Shoshana Fanizza
Audience Development Specialists
http://www.buildmyaudience.com

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Audience development and arts relevancy

Every once in a while, I seem to need to ramble about a topic that has popped up in my head with aspirations to be explored more.  Today, I have been thinking about relevancy.  When we think about the products we buy, they need to be relevant to our lives or we will not purchase them.  Products and services have to fill a need or a want that makes sense for us.  Why should the arts be treated any differently?  In consideration of audience development, the audience will require the art to be relevant to them in order to connect with it in the first place.  In order for us to connect and build relationships with our audiences, we too need to become relevant to them.

Though, there is tradition to consider.  Yes, some of our art forms have traditional presentations.  The presentation is a part of what the arts are all about, right?  However, as I mentioned before, the arts pre-19th Century had a different presentation that was tradition in those times.  The arts were presented among the people instead of the standard of asking people to come to the arts and be subservient to the arts that was established as the new tradition.

So, if tradition is actually a standard that is set by the status quo, in order for the tradition to make sense, the traditions need to be relevant for the time (or rather relevant to the people of the time).

The status quo needs to be what people of the day accept, expect and need.  If there are changes that have happened, the status quo will change too, right?  Just because we do something the way we have always done something doesn’t mean that this way is relevant to the new times.

The arts have gone through many changes already.  The arts reflect the surrounding times and function as historical markers for points in history.  We seem to be in a battle with a time for the arts to change once again.  The old status quo is not happy with the changing status quo.  Perhaps this happens all the time, but we are now the ones living through this phenomena so it becomes a personal and relevant issue to explore once again.

The arts are very much like a living, breathing human being.  Let’s say we have a person that wants to look like they are in their 20’s even though they are 50 years old.  This person can attempt with plastic surgery, exercise, diet, etc., but to be honest, they will never be able to turn back time to become what and who they were in the past. Since the arts is a living, breathing and a changing being as well, why are we attempting to control the changes that are upon us instead of becoming accepting and adaptable to the new times with these changes?  Maybe we need to learn to accept that the changes are going to happen and become more at peace with these changes?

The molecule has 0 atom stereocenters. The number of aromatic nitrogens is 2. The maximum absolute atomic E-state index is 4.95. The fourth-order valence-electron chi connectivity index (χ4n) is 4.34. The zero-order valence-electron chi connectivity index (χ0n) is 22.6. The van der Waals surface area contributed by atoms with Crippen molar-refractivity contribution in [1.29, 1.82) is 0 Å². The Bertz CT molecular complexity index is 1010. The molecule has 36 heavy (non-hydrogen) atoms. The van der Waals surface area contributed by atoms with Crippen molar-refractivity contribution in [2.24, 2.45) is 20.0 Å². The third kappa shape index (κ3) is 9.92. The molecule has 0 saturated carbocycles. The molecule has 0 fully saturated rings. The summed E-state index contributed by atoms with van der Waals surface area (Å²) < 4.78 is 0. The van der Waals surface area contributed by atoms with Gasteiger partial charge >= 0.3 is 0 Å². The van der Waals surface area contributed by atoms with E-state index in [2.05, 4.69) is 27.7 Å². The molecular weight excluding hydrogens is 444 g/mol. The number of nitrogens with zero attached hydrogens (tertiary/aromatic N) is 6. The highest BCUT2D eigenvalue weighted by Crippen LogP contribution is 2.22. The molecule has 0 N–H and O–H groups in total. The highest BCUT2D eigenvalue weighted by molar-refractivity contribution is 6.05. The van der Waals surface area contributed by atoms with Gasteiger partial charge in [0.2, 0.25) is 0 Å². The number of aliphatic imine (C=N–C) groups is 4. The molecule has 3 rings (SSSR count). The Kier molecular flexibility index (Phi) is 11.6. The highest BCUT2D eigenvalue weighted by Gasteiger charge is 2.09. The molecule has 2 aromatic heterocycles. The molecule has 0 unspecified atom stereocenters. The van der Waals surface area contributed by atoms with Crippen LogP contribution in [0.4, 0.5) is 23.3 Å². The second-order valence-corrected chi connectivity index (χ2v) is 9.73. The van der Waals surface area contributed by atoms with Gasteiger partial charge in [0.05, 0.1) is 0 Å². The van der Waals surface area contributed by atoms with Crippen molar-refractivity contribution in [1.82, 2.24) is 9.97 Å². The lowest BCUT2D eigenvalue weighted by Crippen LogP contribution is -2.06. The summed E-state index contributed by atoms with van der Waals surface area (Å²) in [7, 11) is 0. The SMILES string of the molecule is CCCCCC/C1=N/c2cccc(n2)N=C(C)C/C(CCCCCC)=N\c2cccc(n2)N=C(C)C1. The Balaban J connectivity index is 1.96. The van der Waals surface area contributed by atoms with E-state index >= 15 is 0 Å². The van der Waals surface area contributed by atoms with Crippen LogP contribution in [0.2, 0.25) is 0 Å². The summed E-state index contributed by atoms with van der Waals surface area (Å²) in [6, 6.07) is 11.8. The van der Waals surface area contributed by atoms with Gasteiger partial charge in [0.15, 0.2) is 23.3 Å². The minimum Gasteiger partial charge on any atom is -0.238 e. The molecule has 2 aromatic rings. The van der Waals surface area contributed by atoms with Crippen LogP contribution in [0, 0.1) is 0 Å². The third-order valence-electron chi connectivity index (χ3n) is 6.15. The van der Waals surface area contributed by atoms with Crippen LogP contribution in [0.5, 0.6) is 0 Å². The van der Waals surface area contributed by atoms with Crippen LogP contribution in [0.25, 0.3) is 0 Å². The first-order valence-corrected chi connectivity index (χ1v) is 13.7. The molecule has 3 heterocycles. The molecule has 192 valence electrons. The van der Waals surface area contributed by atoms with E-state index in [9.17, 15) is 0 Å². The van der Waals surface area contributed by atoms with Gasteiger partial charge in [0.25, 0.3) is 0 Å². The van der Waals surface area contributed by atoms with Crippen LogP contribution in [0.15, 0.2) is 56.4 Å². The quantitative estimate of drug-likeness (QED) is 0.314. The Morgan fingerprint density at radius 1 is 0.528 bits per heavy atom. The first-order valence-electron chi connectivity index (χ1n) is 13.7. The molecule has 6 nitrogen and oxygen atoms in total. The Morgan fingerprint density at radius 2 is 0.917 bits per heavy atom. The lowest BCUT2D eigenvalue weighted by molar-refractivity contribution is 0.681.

The way I see it, the status quo has changed.  How the new generations want to experience the arts and what they want to experience is different than what the older generations want.  The change is upon us and is inevitable, as sure as we grow older each day, we have little control over this fate and function of life. This doesn’t mean that we couldn’t have niches that glorify the days of the old, but that is what these arts presentations will be, representations of the past for people that want to remain in this past.

In order for any art form to “survive,” in terms of audience development, it must become relevant to the new status quo and format and/or blend with new traditions that are relevant. The art form must also change with the times.  The basics of the art form may still be there, but it will be different. These changes are not necessarily bad, just different.  Sometimes the changes might end up being perceived as better.  To the new status quo, they may strongly feel the changes are better.

I see this same struggle throughout history.  People struggle for old customs or values that may not be relevant for today’s general society.  The new generation marches to a different drummer.  The new generation has a different status quo, and when this new generation becomes strong, the traditions will need to change to be relevant to their wants and needs.  Why continue to hurt ourselves when it is so obvious we have once again reached this stage in the life of the arts?

We are artists after all.  Let the arts and artistic creativity be the living and breathing entity it has always been and allow it to grow and change to be relevant for today.  The struggle against this growth only robs us of valuable time and precious peace of mind and the ability to once again reflect the times and be relevant for the audiences of today.

What do you think?

Cheers to happy and loyal audiences,

Shoshana

Shoshana Fanizza

Audience Development Specialists

http://www.buildmyaudience.com